Outstanding stuff Hugh, even if they are a bit old ;-) They are a visual treat for the eyes, and would be a real eye-catcher on anyone's tabletop. great choice in colour scheme and the base alterations really make them appear to be sprinting out at their opponents.ReplyDelete
Thanks, Blax. Seems that you like them, then :-) ?Delete
These are excellent, Hugh. Tyranids were always my favourite Warhammer 40,000 army. I have never seen anyone convert the Gargoyles like this before but I really like what you've done with them. Absolutely brilliant!ReplyDelete
I like the Tyranids as well, Bryan (at least, most of them). The trouble is, they're far too expensive for me to buy more than a handful. I'm fortunate to be in a position where I *could* afford to buy more, but I jib at GW's prices...Delete
Great conversion on the tyranidsReplyDelete
Thanks, HW. As conversions go, these are very simple; they're not changed hugely from the original kit.Delete
They have painted up very well.ReplyDelete
(And sorry about the heat!)
I'm not sure you caused the heat Clint.....but I agree these are painted beautifully and some nice conversions to boot!Delete
Thanks. I don't think Clint was expressing guilt for the temperature, but merely sympathy [which is much appreciated, by the way :-) ].Delete
These look superb! Clever storage solution too.ReplyDelete
It's never going to be possible to close-pack models of flying creatures such as these. This is the first (and only) time I've used a magnetic system and it works really well for the gargoyles!Delete
If you hadn't mentioned their GW origins I would have been completely oblivious of it and it's difficult to know what you have changed on htem. I do recognise the colouring on them though and you've done an excellent job once more. Flying critters in any game are normally a scary prospect to face and htese look to be no exception - great stuff C6.ReplyDelete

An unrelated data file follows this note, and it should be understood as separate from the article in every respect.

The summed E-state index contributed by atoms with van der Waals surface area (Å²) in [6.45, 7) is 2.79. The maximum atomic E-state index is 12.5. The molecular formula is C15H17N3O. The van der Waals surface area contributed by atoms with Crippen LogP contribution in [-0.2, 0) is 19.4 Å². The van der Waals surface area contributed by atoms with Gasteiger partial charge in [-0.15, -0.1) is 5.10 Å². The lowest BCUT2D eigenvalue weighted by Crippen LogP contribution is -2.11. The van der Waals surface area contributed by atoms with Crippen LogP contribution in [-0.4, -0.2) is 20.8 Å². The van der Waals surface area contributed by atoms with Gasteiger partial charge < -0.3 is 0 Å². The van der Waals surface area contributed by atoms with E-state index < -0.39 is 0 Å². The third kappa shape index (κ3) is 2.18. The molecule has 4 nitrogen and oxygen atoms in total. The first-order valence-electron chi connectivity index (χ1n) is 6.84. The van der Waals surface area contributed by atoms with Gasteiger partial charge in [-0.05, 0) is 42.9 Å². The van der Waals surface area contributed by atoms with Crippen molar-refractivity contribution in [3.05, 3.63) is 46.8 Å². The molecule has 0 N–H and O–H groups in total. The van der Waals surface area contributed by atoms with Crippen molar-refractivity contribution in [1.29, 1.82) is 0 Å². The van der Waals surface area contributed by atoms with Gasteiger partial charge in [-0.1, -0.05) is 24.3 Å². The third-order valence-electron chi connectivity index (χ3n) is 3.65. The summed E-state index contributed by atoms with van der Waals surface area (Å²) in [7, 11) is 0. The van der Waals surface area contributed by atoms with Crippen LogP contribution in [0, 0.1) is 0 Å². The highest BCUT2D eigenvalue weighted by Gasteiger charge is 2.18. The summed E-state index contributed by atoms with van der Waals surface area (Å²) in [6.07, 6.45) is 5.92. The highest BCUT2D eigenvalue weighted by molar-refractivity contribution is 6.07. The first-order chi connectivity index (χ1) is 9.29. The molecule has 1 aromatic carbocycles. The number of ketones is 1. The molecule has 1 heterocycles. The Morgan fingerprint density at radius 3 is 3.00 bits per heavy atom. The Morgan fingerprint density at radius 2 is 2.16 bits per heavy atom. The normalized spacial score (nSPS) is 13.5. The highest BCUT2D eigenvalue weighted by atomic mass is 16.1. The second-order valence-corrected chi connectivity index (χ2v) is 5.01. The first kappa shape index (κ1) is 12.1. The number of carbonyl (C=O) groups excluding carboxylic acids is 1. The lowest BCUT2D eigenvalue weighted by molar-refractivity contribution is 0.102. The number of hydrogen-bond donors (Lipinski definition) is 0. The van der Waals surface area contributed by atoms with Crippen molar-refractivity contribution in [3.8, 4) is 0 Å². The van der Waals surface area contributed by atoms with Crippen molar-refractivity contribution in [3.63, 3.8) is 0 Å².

The Tyranids are some of the least "typical" GW models, perhaps? At least, they aren't covered in skulls, though they do have a few spiky bits :-) .Delete
Of course, in real life flyers such as these would have hollow bones (for light weight) & delicate wing structures; they wouldn't be nearly as dangerous as a land-based animal of similar size :-) . I think it's the human fear of being unable to hide that makes us big up the flyers!
On the flying critters, there are always some old Starship troopers flying bug sets on sale somewhere.
Good solution, and very close the way I treat all my minis these days; I just use steel washers or or pieces of thin iron sheet as bases, then put self-adhesive magnetic sheets at the bottom of the boxes i use for storage.ReplyDelete
I just accidentally removed your question about the Dark Ages civilians on my blog, btw, didn't mean to, and I have left an answer for you there.
They look great even with just a two-tone colour scheme. And a very creative display on that last shot! :)ReplyDelete